Ron Jacobs
Resisting the Military-Now More Than Ever
Paul Bentley
A Velvet Revolution Turns Bloody? Ten Dead in Toronto
Sonali Kolhatkar
The Left, Syria and Fake News
Manuel E. Yepe
The Confirmation of Democracy in Cuba
Peter Montgomery
Christian Nationalism: Good for Politicians, Bad for America and the World
Ted Rall
Bad Drones
Jill Richardson
The Latest Attack on Food Stamps
Andrew Stewart
What Kind of Unionism is This?
Ellen Brown
Fox in the Hen House: Why Interest Rates Are Rising
April 23, 2018
Patrick Cockburn
In Middle East Wars It Pays to be Skeptical
Thomas Knapp
Just When You Thought “Russiagate” Couldn’t Get Any Sillier …
Gregory Barrett
The Moral Mask
Robert Hunziker
Chemical Madness!
David Swanson
Senator Tim Kaine’s Brief Run-In With the Law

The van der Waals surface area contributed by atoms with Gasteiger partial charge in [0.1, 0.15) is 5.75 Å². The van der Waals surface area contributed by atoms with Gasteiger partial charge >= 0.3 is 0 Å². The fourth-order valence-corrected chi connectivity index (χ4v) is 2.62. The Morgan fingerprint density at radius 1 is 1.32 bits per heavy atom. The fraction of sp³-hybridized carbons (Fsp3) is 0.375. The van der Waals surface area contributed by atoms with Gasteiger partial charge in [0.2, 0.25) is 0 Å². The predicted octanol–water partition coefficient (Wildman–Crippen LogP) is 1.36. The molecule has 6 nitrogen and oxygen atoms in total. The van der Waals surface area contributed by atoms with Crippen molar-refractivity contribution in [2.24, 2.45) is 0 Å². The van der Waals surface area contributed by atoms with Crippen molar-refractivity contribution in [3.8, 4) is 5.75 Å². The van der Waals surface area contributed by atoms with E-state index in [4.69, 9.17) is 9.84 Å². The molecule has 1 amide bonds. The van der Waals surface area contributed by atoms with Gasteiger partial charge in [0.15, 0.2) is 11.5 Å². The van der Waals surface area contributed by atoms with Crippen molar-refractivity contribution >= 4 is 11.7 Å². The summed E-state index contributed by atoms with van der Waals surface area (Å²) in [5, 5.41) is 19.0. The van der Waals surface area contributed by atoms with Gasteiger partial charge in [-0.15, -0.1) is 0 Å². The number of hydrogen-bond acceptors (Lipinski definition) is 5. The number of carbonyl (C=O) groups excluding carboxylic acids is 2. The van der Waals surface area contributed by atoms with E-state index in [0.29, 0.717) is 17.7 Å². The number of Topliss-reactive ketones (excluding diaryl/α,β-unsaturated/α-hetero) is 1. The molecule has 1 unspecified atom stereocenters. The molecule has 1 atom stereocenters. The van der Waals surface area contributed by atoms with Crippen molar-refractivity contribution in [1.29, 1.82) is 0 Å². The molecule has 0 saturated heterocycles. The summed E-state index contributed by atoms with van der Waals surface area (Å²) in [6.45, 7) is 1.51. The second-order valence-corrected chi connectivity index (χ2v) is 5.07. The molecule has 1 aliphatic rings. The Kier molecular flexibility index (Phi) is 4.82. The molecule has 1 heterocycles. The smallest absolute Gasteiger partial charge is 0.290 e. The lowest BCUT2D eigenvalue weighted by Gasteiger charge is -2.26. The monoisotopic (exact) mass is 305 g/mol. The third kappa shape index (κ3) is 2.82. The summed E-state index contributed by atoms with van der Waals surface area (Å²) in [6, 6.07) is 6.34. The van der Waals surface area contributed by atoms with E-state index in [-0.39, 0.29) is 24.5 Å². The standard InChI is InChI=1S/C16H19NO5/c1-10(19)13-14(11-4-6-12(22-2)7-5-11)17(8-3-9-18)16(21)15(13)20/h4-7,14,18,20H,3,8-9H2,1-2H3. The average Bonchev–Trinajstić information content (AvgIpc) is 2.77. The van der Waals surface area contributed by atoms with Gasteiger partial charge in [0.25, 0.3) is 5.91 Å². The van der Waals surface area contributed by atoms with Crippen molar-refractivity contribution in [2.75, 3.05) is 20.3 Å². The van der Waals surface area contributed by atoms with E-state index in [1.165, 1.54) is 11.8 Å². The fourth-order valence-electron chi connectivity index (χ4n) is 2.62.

Dave Lindorff
Starbucks Has a Racism Problem
Uri Avnery
The Great Day
Nyla Ali Khan
Girls Reduced to Being Repositories of Communal and Religious Identities in Kashmir
Ted Rall
Stop Letting Trump Distract You From Your Wants and Needs
Steve Klinger
The Cautionary Tale of Donald J. Trump
Kevin Zeese - Margaret Flowers
Conflict Over the Future of the Planet
Cesar Chelala
Gideon Levy: A Voice of Sanity from Israel
Weekend Edition
April 20, 2018
Friday - Sunday
Paul Street
Ruling Class Operatives Say the Darndest Things: On Devils Known and Not
Conn Hallinan
The Great Game Comes to Syria
Jeffrey St. Clair
Roaming Charges: Mother of War
Andrew Levine
“How Come?” Questions
Doug Noble
A Tale of Two Atrocities: Douma and Gaza
Kenneth Surin
The Blight of Ukania
Howard Lisnoff
How James Comey Became the Strange New Hero of the Liberals
FacebookTwitterGoogle+RedditEmail